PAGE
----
4) Do you eat a lot of … (plug in the offending stereotype here)
Some stereotypes simply refuse to die. There's nothing wrong with natural curiosity about the ethnic eating habits of some of your coworkers. The problem lies in focusing on stereotypical Black fare such as fried chicken, watermelon, etc. It reveals the speaker has a very limited and narrow perception of Black culture and cuisine.
"One of my young relatives told me when they go out on interviews they may get queries about fried chicken and the stereotypes about the food that we like to eat," says Fontenot-Jamerson.
5) Why are you so angry?
This one is more often directed at Black males, thanks in large part to the media, which often portrays Black men as being angry and/or criminals.
6) Why are you acting white?
Consider this a relative of "You're so articulate." Why would exhibiting proper behavior, manners or dialect be categorized as acting white? If that's the case, what does it mean to act Black?
7) You don't sound Black over the phone.
What does Black sound like?
8) I don't think of you as Black.
DiversityInc Partner and Cofounder Luke Visconti received a letter from a reader who was presented with this particular compliment. He responded, "What you are experiencing is the first instance of a person accepting another person who is outside of their 'tribe.' Although the words and the sentiment are insulting, the person expressing them is (usually) not consciously trying to insult you. In their backward and ignorant way, they are actually trying to give you a compliment."
9) You graduated from where?
This particular offense came to our attention directly from one of our readers, Beatriz Mallory, who wrote, "In a career of nearly 30 years, I've heard them all. I am both African American and Hispanic, so I get it from both sides, on top of being a female. In trying to recall the worst, I'd have to nominate this one. It is the unguarded question "YOU went to CORNELL? WOW!" The implication is that in their mind, someone like me isn't automatically worthy of such an accomplishment. I never express my annoyance."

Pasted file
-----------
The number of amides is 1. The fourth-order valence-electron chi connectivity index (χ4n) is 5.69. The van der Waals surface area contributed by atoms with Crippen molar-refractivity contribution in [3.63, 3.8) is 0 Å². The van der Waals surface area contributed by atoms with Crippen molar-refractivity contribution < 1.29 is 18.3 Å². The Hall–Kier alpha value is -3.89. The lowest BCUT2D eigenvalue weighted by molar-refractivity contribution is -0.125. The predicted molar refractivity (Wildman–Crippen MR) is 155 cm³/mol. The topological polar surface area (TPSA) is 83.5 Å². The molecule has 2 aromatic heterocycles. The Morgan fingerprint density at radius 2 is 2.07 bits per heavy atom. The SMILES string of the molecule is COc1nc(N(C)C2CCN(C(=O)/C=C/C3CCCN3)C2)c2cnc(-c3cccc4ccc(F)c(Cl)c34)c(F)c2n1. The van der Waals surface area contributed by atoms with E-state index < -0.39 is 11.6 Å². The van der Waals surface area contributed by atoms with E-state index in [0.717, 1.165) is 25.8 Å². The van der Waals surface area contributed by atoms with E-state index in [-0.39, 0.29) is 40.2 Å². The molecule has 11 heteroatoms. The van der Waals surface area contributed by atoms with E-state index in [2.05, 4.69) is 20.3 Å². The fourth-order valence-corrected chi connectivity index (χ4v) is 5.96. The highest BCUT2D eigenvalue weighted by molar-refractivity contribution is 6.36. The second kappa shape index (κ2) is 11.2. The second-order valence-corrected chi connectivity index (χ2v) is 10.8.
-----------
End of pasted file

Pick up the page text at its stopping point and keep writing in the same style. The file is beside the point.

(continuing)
10) The N-word
The ultimate faux pas. Just because you've seen repeats of Dave Chapelle's show where the word is used liberally, that doesn't give you--or anyone--license to make conversational use of the word. To read more on the debate, read Double Standard: Can You Use the N-Word? in the Jan./Feb. 2008 issue of DiversityInc.
And don't fall into the trap of thinking substituting an "A" for the "er" makes the word acceptable. Fontenot-Jamerson believes it's a word used far too casually among youths, both white and Black.
"The new generation uses the N-word very loosely [and] the white kids do it too," she says. "I've been in the company where the youngsters have been using the word because they don't understand the history that comes with it."
Like Fontenot-Jamerson, Robinson looks at each misspoken phrase as an opportunity to teach and educate. "A lot of the questions are usually out of ignorance or genuine curiosity. So I always look at opportunities like these as a chance to educate," says Robinson. "Instead of getting angry, you don't want them to make this mistake with someone else. There are ways to ask a question more inquisitively that won't offend."
Has this ever happened to you? Your thoughts...